The lua_swupdate module's control interface binding conveniently makes SWUpdate's socket-based control API available to pure Lua.

The binding is captured in the swupdate_control object that is returned by a call to swupdate.control(). This object offers the three methods connect(), write(<chunkdata>), and close():

The connect() method initializes the connection to SWUpdate's control socket, sends REQ_INSTALL, and waits for ACK or NACK, returning the socket connection file descriptor, mostly for information purposes, or, in case of an error, nil plus an error message.

The artifact's data can then be sent to SWUpdate via the write(<chunkdata>) method, returning true, or, in case of errors, nil plus an error message.

Finally, the close() method closes the connection to SWUpdate's control socket after which it waits for SWUpdate to complete the update transaction and executes the post-install command, if given.

The following example snippet illustrates how to use the control interface binding:

local artifact ="/some/path/to/artifact.swu", "rb" )
swupdate = require('lua_swupdate')
local ctrl = swupdate.control()
if not ctrl:connect() then

-- Deliberately neglecting error message.
io.stderr:write("Error connecting to SWUpdate control socket.\n")
return end while true do
local chunk = artifact:read(1024)
if not chunk then break end
if not ctrl:write(chunk) then
-- Deliberately neglecting error message.
io.stderr:write("Error writing to SWUpdate control socket.\n")
end end local res, msg = ctrl:close() if not res then
io.stderr:write(string.format("Error finalizing update: %s\n", msg)) end

Progress Interface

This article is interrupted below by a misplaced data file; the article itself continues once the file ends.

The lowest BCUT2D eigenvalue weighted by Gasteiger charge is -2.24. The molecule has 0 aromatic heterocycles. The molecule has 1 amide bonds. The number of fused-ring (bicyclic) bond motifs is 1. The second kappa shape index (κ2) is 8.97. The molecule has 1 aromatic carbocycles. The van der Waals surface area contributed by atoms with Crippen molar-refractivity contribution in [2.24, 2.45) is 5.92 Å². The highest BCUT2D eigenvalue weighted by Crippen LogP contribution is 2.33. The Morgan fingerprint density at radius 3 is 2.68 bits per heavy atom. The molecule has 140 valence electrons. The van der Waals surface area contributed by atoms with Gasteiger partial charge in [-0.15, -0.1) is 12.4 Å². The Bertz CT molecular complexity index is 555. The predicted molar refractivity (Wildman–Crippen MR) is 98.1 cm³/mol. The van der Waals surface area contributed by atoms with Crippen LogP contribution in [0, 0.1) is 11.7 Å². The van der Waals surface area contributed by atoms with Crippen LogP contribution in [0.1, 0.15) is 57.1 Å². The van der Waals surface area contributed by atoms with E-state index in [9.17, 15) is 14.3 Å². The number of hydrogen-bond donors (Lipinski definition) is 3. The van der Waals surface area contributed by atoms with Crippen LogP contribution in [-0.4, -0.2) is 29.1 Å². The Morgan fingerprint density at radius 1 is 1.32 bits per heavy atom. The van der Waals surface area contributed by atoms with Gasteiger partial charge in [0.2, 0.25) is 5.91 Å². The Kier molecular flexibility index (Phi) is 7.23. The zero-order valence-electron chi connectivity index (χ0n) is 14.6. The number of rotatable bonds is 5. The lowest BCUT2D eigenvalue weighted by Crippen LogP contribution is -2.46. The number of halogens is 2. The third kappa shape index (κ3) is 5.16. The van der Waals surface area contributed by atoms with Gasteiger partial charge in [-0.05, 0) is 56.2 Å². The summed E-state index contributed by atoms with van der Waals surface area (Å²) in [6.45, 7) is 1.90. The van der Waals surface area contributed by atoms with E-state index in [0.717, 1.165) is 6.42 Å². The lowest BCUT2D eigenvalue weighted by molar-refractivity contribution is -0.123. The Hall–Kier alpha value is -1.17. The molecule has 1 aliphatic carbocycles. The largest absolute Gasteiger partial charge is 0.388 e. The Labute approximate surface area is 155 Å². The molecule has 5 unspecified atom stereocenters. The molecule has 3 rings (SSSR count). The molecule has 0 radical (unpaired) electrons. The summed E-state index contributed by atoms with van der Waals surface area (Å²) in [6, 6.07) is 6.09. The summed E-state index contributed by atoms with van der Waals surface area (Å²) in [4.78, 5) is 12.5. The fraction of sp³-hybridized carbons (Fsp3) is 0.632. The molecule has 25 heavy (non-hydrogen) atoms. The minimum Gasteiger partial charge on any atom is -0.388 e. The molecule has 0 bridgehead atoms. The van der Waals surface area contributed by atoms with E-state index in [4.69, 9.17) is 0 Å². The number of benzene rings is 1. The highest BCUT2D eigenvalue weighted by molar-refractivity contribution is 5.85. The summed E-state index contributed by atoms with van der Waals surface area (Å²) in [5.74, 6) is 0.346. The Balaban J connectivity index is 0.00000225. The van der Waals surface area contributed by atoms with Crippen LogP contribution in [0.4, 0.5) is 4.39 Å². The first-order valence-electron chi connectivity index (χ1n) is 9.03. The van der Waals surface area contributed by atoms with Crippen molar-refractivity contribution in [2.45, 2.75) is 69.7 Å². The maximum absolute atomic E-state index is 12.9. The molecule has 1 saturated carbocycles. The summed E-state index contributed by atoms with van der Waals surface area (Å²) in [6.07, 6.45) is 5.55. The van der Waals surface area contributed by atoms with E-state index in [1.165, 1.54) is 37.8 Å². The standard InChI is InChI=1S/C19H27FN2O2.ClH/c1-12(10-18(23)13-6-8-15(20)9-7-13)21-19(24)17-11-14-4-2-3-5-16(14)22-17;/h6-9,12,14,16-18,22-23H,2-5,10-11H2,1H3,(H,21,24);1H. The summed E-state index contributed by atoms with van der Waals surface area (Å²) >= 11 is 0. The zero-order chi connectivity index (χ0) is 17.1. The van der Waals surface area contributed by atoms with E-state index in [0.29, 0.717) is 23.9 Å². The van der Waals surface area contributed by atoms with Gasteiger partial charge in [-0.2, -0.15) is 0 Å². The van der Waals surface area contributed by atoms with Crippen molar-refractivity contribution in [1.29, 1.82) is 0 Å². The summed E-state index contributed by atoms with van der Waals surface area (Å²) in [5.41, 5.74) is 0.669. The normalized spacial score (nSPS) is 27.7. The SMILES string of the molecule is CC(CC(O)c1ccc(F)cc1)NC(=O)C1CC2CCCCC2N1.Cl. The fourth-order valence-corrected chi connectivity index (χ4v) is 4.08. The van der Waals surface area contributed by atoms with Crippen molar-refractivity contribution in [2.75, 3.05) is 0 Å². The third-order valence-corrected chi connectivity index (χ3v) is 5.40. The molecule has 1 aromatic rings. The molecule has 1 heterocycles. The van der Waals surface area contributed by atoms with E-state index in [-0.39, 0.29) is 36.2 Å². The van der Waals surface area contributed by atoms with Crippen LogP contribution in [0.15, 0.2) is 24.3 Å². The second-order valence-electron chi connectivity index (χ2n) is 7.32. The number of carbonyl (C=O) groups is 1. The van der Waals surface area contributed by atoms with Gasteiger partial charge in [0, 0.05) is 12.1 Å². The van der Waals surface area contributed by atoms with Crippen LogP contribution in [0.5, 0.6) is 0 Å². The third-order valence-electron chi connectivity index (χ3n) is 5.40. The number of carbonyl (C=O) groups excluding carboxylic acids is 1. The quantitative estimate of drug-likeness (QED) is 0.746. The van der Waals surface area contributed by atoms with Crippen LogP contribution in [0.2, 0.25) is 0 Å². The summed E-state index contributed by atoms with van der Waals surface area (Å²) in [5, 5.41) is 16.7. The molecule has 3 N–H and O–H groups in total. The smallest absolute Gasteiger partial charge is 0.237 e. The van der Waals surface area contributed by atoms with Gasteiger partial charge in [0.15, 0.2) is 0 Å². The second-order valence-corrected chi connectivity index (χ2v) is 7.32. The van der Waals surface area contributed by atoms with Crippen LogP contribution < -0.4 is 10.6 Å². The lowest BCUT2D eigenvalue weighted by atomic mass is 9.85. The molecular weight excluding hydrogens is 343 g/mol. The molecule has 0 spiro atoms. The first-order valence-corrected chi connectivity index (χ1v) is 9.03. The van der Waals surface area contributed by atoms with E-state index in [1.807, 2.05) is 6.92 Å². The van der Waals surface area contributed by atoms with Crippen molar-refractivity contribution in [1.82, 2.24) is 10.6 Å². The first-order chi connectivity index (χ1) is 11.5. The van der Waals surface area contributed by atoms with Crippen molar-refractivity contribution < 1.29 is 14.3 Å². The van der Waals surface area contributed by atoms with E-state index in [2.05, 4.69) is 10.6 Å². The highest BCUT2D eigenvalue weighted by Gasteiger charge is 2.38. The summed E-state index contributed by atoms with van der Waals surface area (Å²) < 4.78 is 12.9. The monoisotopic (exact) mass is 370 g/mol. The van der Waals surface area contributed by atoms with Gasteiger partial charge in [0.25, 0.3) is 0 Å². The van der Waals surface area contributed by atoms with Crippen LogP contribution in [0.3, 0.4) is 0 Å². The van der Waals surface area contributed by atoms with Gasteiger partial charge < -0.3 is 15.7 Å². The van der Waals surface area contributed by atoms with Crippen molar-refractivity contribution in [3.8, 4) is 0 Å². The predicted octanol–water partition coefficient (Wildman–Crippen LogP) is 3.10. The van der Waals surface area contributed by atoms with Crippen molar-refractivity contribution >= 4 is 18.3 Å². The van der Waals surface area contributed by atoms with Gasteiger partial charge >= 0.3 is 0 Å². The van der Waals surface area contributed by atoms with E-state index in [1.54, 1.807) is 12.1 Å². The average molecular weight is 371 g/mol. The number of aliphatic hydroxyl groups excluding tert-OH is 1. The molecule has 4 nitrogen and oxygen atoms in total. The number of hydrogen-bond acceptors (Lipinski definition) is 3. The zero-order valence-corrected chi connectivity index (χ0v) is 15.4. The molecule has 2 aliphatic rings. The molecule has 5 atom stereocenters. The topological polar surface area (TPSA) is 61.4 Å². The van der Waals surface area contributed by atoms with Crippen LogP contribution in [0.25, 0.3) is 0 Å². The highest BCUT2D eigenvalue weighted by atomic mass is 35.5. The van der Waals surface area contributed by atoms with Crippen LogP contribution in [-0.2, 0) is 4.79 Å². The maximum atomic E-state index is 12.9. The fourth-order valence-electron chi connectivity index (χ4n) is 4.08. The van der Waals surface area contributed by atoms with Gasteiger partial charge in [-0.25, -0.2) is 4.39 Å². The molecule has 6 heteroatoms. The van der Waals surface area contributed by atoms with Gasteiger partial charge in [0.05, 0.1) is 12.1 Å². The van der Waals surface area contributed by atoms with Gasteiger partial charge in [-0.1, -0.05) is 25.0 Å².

The lua_swupdate module's progress interface binding conveniently makes SWUpdate's socket-based progress API available to pure Lua.

The binding is captured in the swupdate_progress object that is returned by a call to swupdate.progress(). This object offers the three methods connect(), receive(), and close():

The connect() method connects to SWUpdate's progress socket, waiting until the connection has been established. Note that it is only really required to explicitly call connect() to reestablish a broken connection as the swupdate_progress object's instantiation already initiates the connection.

The receive() method returns a table representation of the struct progress_msg described in the progress interface's API description.

The close() method deliberately closes the connection to SWUpdate's progress socket.

IPv4 Interface

For convenience, the lua_swupdate module provides the ipv4() method returning a table holding the local network interfaces as the table's keys and their space-separated IP addresses plus subnet masks as respective values.



SWUpdate has bindings to various bootloaders in order to store persistent state information across reboots. Currently, the following bootloaders are supported:

  • A fake bootloader called "Environment in RAM",
  • EFI Boot Guard,
  • U-Boot, and
  • GRUB.

The actual (sub)set of bootloaders supported is a compile-time choice. At run-time, the compile-time set default bootloader interface implementation is used unless overruled to use another bootloader interface implementation via the -B command line switch or a configuration file (via the bootloader setting in the globals section, see examples/configuration/swupdate.cfg).